The plight of African orphans is something all of us are painfully aware of. But, while it’s sadly true that many orphans in Ghana, Malawi and the Sudan are forced to make their own way in life, there are parts of Africa where village women have taken it upon themselves to adopt these unfortunate souls. “Gogo” as they are more commonly known, are women who devote their lives to caring for Aids orphans and child-headed families in Zomba District, Malawi.
Gogo grandmothers command the same respect as village elders, largely for their efforts in establishing co-operatives within their small communities. These co-operatives – many overseen by SAFE-Africa – provide the women with access to food, support and educational resources for the children in their care, as well as an outlet by which many now sell their wares.
Gogo story bracelets are a relatively recent innovation – although there is evidence that certain tribes have been using African Trade Beads to create similar items of adornment for centuries. They were conceived by grandmothers in Malawi who, desperate to find a means of supporting their adoptive families, began producing jewelry for the Western market. A Gogo bracelet will usually comprise a number of different types of African Trade Beads; black Kakamba Prosser Beads to symbolize death; three sandcast beads to represent the orphans; Clay Beads to represent the building of new homes, and three Padre Beads in reference to the Father, Son and Holy Ghost. A pretty and light-hearted addition, the Millefiori Beads represent a gogo’s garden, where she grows the maize to feed her children.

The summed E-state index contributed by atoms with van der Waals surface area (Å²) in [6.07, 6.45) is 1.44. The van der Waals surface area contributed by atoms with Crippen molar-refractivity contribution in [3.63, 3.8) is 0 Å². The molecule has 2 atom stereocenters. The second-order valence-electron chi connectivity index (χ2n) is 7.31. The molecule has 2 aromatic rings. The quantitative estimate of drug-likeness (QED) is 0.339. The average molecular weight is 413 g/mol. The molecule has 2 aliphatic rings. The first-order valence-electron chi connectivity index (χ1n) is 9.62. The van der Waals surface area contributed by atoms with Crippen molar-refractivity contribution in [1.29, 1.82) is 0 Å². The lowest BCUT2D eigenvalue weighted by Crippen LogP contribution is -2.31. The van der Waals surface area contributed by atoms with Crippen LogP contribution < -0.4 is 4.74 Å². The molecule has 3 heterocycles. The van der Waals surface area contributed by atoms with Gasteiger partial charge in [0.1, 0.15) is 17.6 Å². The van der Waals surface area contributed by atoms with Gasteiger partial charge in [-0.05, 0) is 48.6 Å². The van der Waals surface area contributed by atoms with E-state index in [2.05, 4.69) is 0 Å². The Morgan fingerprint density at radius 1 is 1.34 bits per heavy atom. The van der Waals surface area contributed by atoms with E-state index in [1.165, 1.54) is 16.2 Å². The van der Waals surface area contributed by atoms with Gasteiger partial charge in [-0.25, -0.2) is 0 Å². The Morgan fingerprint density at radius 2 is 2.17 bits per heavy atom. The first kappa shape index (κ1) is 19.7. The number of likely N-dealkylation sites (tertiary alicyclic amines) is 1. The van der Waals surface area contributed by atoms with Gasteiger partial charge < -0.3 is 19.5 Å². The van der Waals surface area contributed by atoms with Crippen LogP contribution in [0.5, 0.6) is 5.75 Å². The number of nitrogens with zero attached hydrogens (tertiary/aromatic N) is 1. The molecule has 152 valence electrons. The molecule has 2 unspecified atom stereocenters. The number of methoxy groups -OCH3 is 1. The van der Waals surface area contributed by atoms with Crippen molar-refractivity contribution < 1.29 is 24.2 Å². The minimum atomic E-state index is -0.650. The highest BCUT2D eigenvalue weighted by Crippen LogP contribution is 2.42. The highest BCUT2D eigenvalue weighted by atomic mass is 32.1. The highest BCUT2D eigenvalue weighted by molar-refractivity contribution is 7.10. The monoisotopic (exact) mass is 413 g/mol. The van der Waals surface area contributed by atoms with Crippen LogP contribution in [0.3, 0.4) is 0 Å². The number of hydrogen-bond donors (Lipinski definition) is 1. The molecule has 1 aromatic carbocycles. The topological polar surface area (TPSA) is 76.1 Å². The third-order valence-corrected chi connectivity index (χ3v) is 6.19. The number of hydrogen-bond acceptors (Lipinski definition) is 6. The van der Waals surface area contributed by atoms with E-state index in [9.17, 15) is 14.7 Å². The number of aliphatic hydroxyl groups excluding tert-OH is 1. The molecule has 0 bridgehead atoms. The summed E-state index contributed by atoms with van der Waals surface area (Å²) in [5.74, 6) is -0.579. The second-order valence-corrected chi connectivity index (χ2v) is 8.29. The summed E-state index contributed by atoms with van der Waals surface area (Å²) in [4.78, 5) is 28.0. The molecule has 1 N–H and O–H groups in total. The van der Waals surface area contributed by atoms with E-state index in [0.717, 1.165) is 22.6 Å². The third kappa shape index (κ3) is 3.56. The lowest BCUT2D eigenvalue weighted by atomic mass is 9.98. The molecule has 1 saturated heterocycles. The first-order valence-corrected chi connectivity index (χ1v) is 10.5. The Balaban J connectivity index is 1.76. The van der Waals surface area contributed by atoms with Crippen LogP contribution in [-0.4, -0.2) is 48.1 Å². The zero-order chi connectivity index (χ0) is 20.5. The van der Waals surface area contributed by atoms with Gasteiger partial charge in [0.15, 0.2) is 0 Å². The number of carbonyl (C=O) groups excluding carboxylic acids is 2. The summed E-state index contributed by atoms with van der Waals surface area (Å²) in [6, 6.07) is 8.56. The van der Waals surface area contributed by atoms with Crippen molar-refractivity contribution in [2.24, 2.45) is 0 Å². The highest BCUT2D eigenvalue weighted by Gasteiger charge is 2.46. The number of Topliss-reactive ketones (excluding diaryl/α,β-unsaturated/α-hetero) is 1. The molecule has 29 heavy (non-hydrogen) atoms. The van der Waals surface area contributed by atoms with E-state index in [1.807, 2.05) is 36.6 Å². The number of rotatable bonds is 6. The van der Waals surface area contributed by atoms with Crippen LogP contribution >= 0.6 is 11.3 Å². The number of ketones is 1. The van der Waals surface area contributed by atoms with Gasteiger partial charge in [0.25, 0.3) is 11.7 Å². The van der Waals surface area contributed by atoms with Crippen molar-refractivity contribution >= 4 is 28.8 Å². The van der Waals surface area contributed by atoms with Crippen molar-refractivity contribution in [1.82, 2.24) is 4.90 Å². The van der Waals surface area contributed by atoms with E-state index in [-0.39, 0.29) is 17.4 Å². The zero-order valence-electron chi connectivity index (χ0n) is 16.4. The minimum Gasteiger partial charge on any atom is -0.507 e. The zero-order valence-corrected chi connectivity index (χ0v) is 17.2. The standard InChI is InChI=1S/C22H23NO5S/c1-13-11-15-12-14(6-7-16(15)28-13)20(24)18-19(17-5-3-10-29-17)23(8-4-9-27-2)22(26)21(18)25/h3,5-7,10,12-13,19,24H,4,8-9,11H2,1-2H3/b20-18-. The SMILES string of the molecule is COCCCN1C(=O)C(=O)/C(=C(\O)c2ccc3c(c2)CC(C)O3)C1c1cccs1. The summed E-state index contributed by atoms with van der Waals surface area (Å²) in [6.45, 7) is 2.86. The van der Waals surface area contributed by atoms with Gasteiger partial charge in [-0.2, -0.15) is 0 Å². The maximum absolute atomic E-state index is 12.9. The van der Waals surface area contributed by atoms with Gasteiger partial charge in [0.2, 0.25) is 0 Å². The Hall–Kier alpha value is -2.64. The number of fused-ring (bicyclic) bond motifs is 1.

Gogo bracelets are a wonderful way of helping Africa’s grandmothers to provide for the futures of the children in their care. However, they have also spawned a trend for story bracelets which have uniquely personal meaning. What would your bracelet say about you?